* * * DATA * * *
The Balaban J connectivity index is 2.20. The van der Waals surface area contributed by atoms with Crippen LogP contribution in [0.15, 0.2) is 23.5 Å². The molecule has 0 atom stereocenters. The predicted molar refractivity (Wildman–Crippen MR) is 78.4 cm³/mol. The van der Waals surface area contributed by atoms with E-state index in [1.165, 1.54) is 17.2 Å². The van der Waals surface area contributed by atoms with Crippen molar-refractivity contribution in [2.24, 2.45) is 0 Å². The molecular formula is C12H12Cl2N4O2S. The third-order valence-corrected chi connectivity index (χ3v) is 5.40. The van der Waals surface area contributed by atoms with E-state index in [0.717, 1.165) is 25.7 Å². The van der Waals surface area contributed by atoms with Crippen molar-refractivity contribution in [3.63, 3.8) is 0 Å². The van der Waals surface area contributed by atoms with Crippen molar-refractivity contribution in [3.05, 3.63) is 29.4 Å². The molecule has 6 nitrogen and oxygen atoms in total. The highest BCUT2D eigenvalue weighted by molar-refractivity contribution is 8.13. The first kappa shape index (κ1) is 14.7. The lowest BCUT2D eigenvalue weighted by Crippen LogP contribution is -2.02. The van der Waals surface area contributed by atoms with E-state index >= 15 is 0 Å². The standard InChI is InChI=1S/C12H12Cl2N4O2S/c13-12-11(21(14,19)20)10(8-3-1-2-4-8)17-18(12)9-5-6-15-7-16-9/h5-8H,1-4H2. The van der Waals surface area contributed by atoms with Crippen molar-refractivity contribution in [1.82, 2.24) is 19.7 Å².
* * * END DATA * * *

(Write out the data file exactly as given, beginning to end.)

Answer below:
The Balaban J connectivity index is 2.20. The van der Waals surface area contributed by atoms with Crippen LogP contribution in [0.15, 0.2) is 23.5 Å². The molecule has 0 atom stereocenters. The predicted molar refractivity (Wildman–Crippen MR) is 78.4 cm³/mol. The van der Waals surface area contributed by atoms with E-state index in [1.165, 1.54) is 17.2 Å². The van der Waals surface area contributed by atoms with Crippen molar-refractivity contribution in [2.24, 2.45) is 0 Å². The molecular formula is C12H12Cl2N4O2S. The third-order valence-corrected chi connectivity index (χ3v) is 5.40. The van der Waals surface area contributed by atoms with E-state index in [0.717, 1.165) is 25.7 Å². The van der Waals surface area contributed by atoms with Crippen molar-refractivity contribution in [3.63, 3.8) is 0 Å². The van der Waals surface area contributed by atoms with Crippen molar-refractivity contribution in [3.05, 3.63) is 29.4 Å². The molecule has 6 nitrogen and oxygen atoms in total. The highest BCUT2D eigenvalue weighted by molar-refractivity contribution is 8.13. The first kappa shape index (κ1) is 14.7. The lowest BCUT2D eigenvalue weighted by Crippen LogP contribution is -2.02. The van der Waals surface area contributed by atoms with E-state index >= 15 is 0 Å². The standard InChI is InChI=1S/C12H12Cl2N4O2S/c13-12-11(21(14,19)20)10(8-3-1-2-4-8)17-18(12)9-5-6-15-7-16-9/h5-8H,1-4H2. The van der Waals surface area contributed by atoms with Crippen molar-refractivity contribution in [1.82, 2.24) is 19.7 Å².